London taxi drivers in training are busy learning how to navigate the
city’s thousands of streets and places of interest over a period of
years, the experience actually changes the very structure of their
brains, according to a report published online on Dec. 8 in Current Biology, a Cell Press publication.
findings add to evidence that learning changes the adult brain and
should come as encouraging news for life-long learning and also
rehabilitation after brain injury, says Eleanor Maguire of University
a licensed London taxi driver is no easy feat. Trainees must acquire
what’s known as “the Knowledge,” learning 25,000 streets and their very
complicated layout as well as 20,000 landmarks. The learning process
generally takes three to four years, culminating in a series of exams
that only about half of trainees ultimately pass.
earlier studies of London taxi drivers showed that they have more gray
matter in the back part of a brain structure called the hippocampus
compared to non-taxi drivers, and less in the front. The hippocampus
plays important roles in memory and spatial navigation. Those studies
suggested that the brain might have changed in order to accommodate an
internal “map” of London.
the new study, Maguire and colleague Katherine Woollett directly
examined this idea by following a group of trainee taxi drivers and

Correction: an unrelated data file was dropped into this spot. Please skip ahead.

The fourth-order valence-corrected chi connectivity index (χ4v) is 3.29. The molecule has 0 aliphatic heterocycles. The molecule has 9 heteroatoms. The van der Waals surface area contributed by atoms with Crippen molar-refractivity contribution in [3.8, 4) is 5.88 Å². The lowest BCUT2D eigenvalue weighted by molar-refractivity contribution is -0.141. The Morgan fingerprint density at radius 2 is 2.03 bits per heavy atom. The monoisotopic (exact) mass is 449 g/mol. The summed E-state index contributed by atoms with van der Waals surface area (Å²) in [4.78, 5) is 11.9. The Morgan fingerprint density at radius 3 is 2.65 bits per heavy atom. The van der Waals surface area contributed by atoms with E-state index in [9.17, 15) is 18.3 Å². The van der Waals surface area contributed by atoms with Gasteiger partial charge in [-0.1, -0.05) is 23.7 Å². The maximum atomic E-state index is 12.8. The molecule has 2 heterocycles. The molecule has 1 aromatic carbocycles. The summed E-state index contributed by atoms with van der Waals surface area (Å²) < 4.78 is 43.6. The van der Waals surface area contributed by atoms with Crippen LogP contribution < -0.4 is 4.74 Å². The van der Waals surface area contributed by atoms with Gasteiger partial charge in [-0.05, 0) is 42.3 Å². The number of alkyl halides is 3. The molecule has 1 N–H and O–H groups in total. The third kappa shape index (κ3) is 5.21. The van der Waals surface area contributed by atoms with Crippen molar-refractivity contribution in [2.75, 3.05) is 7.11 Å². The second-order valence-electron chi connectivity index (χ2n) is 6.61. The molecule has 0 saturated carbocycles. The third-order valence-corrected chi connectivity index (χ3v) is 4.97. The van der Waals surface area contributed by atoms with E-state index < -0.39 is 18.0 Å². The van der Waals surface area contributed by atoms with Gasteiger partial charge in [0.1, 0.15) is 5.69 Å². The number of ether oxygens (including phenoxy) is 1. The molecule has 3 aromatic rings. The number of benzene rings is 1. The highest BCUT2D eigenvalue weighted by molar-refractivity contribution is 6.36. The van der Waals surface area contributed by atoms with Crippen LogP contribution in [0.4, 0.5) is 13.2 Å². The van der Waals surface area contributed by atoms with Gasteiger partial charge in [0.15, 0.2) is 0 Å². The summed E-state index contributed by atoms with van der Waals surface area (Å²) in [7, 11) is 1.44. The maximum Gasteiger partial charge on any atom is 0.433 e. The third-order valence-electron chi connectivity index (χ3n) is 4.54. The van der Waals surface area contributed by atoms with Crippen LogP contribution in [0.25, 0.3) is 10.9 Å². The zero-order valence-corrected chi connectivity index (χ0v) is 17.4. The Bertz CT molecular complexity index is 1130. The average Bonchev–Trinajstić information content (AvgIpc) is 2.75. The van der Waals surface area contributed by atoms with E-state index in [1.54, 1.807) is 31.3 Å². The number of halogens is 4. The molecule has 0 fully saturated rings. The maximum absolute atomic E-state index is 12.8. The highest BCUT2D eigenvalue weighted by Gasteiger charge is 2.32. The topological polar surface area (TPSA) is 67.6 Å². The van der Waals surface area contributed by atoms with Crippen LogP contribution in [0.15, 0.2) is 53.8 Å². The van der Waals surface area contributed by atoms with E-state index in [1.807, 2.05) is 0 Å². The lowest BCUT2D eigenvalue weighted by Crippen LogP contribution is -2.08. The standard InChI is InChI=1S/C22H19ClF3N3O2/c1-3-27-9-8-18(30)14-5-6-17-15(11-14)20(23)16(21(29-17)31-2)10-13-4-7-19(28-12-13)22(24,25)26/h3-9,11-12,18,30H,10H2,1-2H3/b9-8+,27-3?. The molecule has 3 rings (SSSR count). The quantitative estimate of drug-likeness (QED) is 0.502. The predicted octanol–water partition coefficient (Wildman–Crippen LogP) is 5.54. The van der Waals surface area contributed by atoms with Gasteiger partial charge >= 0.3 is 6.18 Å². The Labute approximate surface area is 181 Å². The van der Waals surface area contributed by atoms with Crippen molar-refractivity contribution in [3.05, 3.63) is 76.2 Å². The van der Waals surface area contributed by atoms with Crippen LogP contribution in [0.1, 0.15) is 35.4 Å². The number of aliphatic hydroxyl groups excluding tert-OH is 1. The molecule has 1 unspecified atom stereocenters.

non-taxi driver controls, capturing images of their brain structure over
time and testing their memory.
the start, study participants showed no differences in either brain
structure or memory. Three to four years later, it was another story:
the researchers found an increase in gray matter in the back part of the
hippocampus of those trainees who qualified as taxi drivers. Changes
were not observed in those trainees who failed to qualify, or in the
non-taxi driver controls.
human brain remains ‘plastic’ even in adult life, allowing it to adapt
when we learn new tasks,” says Maguire. “By following the trainee taxi
drivers over time as they acquired—or failed to acquire—’the Knowledge,’
we have seen directly and within individuals how the structure of the
hippocampus can change with external stimulation.”
and Maguire speculate that the findings may reflect an increase in the
rate at which new neurons are generated and survive when faced with a
significant cognitive challenge, noting that the hippocampus is one of
the few brain areas where the birth of new neurons is known to occur.
Successful training might also strengthen the connections between
remains less clear whether those who succeeded at becoming taxi drivers
had some inherent advantage over those who did not, Maguire adds.
“Could it be that those who qualified are genetically predisposed
towards having a more adaptable, ‘plastic’ hippocampus? This leaves the
perennial question of ‘nature versus nurture’ still open.”
Acquiring “the Knowledge” of London’s Layout Drives Structural Brain Changes